Stand tall with your feet hip-width apart and a pair of heavy dumbbells on the floor in front of your toes. Bend your knees and grab the dumbbells with palms facing your body. With your chest up and your back flat, slowly pull the dumbbells off the floor by standing up as you thrust your hips forward. Pause, lower the dumbbells to the floor, and repeat. Perform 12.
Grab a dumbbell in each hand, then lie flat on a bench with your knees bent and your feet flat on the floor. Position the dumbbells along the sides of your chest, elbows pointing toward the floor. Turn the dumbbells so that your palms face toward your feet. Keeping your back flat on the bench, push the dumbbells up until your arms are fully extended above your chest, but don't lock your elbows. Pause, then lower the dumbbells to your chest and repeat. Perform 12.
Stand with your feet hip-width apart, knees slightly bent, and a dumbbell in each hand, palms facing in. Keeping your back flat, bend forward at your waist until your torso is almost parallel to the floor. Your arms should extend straight down below you. Now, without moving your upper body, pull the dumbbells up to the sides of your torso and squeeze your shoulder blades together. Pause, lower the dumbbells to the starting position, and repeat. Do 12.
Then, Add One of These High-Intensity Movements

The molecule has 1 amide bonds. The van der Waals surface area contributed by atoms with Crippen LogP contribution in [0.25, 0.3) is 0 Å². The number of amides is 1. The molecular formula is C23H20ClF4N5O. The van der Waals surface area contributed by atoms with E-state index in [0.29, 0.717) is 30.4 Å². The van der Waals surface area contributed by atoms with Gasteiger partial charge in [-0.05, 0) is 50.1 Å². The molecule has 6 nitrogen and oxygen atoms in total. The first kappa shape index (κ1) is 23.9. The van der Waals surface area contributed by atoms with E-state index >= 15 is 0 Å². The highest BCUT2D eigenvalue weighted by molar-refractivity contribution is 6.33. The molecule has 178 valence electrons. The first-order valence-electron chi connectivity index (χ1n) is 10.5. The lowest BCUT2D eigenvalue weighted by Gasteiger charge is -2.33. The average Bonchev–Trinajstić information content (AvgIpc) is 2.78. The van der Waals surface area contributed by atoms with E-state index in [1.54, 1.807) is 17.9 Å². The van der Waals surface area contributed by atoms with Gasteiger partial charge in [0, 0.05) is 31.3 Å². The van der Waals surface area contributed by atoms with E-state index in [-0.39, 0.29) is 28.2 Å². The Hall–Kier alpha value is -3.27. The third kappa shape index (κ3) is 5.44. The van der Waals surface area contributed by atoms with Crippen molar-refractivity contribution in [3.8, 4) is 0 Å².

Add one of the following high-intensity movements to your workout to help get your heart rate up while still building strength, Powell advises.
Stand with your feet a bit wider than shoulder-width apart, toes turned slightly out. Squat down, butt back, with your weight in your heels, and chest up. Swing your arms behind you when you reach the end of your squat. Now, squeeze your butt tight and push hard through your feet to launch yourself straight up while swinging your arms above your head. Land softly, then use the momentum to go right into your next squat. Perform 12.
Stand in front of a stair step and place your right foot firmly on the step. Press your heel into the step and push your body up until your right leg is straight. Pause for a second, then lower your body until your left foot touches the floor. Then repeat. Do six reps, then switch feet to step with your left foot. To make the move more challenging, hold a dumbbell in each hand at your sides.
In this move, you'll jump laterally from side to side as quickly as possible while maintaining balance and control. Start with your feet hip-width apart in a half-squat position. Now propel yourself to the right by jumping off your left foot and landing on your right. As soon as your right foot hits the floor, bend into a half squat, tap your left toes to the floor to balance, then propel yourself back to the left as far as you can by pushing off your right foot. That's one rep. Do 12.
And you're done!
For more, check out This 15-Minute Workout Can Add Years to Your Life.